I spent far more time than was probably healthy choosing a subject for my first article as Editor of Star News. The plan was to give you all some deep and intelligent analysis of all the cool and interesting music I’m listening to, but I don’t listen to cool and interesting music, and I’ve never tried a deep and intelligent analysis of it. In fact, when I do listen to music, it’s usually when I’m running. So I’ll write about that, instead. Here’s some advice on your perfect playlist for running long distances. Note that not every run will include all four of these stages, and some of them might stay the whole time in one, but I still think the categorisation is useful.  

Part 1- Entry  

When you start off on a run, you don’t want music so much as you want background noise. Something catchy enough to get a rhythm going, and high-energy enough to keep your spirits up but not complex or interesting enough to distract you from the run until you’ve properly got started. My music tastes are unapologetically cheesy, so my personal favourites for this stage are Belle of Belfast City by Kirsty McColl, and Shake it Off by Taylor Swift. Alternatively, pretty much anything written by Ed Sheeran functions pretty well- it’s not like he’s good for anything else.   

Part 2- Inspiration  

Now that you’re hopefully heading in the right physical, phycological and musical direction, you can afford to dabble in something a little more interesting. Instead of the cheesy and catchy, for this stage you want something epic and soaring, to raise your spirits and get the blood pumping. Queen is usually pretty good for this- May and Mercury’s music inspire a lot of things, but drowsiness isn’t one of them. Worth mentioning that this music doesn’t necessarily need to be upbeat, just big and dramatic. Adele, for example, works pretty well here.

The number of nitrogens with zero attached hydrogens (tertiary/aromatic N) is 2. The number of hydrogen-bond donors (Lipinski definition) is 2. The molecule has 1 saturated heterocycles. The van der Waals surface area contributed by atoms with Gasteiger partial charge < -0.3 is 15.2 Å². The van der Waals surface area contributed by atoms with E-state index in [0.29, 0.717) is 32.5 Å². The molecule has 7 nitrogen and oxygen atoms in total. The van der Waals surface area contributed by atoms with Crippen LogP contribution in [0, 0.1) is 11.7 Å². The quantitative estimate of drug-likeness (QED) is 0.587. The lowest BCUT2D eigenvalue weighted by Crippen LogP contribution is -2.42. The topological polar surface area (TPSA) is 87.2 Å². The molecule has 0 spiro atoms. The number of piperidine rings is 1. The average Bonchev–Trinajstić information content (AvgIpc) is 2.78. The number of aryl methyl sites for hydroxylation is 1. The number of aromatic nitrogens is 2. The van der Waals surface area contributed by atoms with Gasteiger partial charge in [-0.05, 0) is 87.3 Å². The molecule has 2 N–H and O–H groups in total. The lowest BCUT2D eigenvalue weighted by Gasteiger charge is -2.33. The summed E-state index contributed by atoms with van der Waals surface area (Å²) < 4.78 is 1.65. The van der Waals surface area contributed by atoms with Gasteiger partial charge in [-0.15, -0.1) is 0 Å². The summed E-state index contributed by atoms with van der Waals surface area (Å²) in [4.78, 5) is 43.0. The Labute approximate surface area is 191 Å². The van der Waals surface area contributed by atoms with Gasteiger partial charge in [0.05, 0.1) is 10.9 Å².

Part 3- Immolation  

Slightly dramatic title for this, but I think it fits. There comes a time in every run when things start getting difficult. It might be after a couple of miles or a couple of metres, but everyone needs a lyrical kick in the ass from time to time. There is nothing (short of being chased by dogs, which, let me tell you, is not fun) to motivate faster running like a high-intensity assault on the earlobes. Heavy metal tends to be my go-to for this (bands like Sabaton, Powerwolf and Five Finger Death Punch- even if you haven’t heard of them, you can probably judge what they’re like from the titles), but I know other people who prefer rap and hip-hop, which I’m too boring to be able to make recommendations about. Eminem. Jay-Z. I don’t know what you guys like.  

Part 4- Immersion 

Part 3 has passed. You’ve either pushed through the difficult part, or slowed down because of it. Either way, it’s time for a change of pace. Not necessarily slower, but more relaxed, a chance when you can actually enjoy the run for its own sake, rather than just the adrenaline it gives you. The best music for this stage is acoustic and has the kind of lyrics that you could imagine in the credits scene of an indie coming of age film. I like Leonard Cohen and Larkin Poe, but pretty much anything that you feel a little bit pretentious talking about listening to will fit.